Thousands attend nationwide protest against Prop. 8
November 17, 2008 12:23 PM
Thousands of demonstrators met together in front of City Hall Saturday morning to participate in the nationwide protest against the Nov. 4 passing of Proposition 8.
“I am angry and I’m angry at injustice,” said Rev. Dr. Penny Nixon, former senior minister at the Metropolitan Community Church in San Francisco. “And that can propel us forward, but anger is also because we are hurt; because the wounds go deep.”
Across the country tens of thousands of people showed up to rally in such cities as New York, Boston, Chicago, and Philadelphia. Organizers involved with the Seattle-based Internet blog “Join the Impact,” put together many of the protests.
Cat Kim, a "Join the Impact" organizer based in San Francisco, predicted only a few hundred people would join the rally in San Francisco. However, the 500 estimated bloomed to over 5,000 as warm and sunny weather accompanied he Bay Area’s biggest protest since the passing of Proposition 8.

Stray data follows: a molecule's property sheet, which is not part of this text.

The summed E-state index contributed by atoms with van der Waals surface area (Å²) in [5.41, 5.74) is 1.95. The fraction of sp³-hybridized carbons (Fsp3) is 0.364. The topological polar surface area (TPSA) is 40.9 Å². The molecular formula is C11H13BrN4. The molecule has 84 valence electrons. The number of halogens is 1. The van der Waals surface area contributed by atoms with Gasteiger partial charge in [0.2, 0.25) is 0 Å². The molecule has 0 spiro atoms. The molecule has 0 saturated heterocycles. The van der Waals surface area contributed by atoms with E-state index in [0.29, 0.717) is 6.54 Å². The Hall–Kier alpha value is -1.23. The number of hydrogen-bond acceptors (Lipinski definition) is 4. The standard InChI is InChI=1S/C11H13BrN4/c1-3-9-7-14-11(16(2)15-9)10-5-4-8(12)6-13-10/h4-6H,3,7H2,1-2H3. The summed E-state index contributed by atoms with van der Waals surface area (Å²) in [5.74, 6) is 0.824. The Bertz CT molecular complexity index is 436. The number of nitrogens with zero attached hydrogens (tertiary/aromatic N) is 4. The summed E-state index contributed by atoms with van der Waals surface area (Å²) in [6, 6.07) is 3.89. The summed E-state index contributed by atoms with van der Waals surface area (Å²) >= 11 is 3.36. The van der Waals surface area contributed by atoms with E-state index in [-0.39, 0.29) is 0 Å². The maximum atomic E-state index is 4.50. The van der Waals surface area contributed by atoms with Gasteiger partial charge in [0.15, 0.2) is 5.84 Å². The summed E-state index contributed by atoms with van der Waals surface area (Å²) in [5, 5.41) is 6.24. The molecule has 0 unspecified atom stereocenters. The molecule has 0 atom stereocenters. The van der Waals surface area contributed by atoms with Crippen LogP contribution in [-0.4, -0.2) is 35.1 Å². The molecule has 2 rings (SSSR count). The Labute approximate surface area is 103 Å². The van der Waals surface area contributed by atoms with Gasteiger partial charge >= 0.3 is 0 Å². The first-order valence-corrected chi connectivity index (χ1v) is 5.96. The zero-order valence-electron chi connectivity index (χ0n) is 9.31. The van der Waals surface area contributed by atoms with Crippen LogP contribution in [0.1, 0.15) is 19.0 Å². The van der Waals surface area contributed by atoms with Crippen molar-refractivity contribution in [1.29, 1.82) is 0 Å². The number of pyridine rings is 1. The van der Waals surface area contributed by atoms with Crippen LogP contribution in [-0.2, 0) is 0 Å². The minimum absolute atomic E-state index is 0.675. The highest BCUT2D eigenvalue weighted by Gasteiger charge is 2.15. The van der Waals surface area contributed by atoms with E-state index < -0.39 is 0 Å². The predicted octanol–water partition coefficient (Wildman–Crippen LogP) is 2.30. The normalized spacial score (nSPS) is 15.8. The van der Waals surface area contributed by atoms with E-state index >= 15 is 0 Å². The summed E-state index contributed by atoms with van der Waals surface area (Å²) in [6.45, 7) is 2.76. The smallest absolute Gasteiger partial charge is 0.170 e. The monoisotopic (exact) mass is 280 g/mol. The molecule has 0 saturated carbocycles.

The demonstrators held up “No on Prop. 8” campaign posters and homemade signs while guest speakers encouraged a peaceful protest. Speakers included Rev. Amos Brown, Assemblyman Mark Leno, and Supervisor Tom Ammiano.
“It’s not about sex, boys and girls, it’s about love,” Ammiano announced. “Homophobia, racism, and sexism, they all serve the same master and it's now time to bitch-slap that master.”
Many SF State students attended the protest, including the president of the campus group Feminism in Action, Allison Mingus, who also organized the “Vote down Propositions 4 & 8” campaign on campus before the elections.
“I think it’s atrocious that California passed it,” said Mingus, a senior majoring in women studies. “It’s very emotional to me because I have gay family members and gay friends. I was fighting this for them.”
The rally at City Hall continued along Market Street toward the Castro, where hundreds of protesters paraded alongside the busy traffic. The march continued along Church Street until police turned the marchers back toward Union Square.
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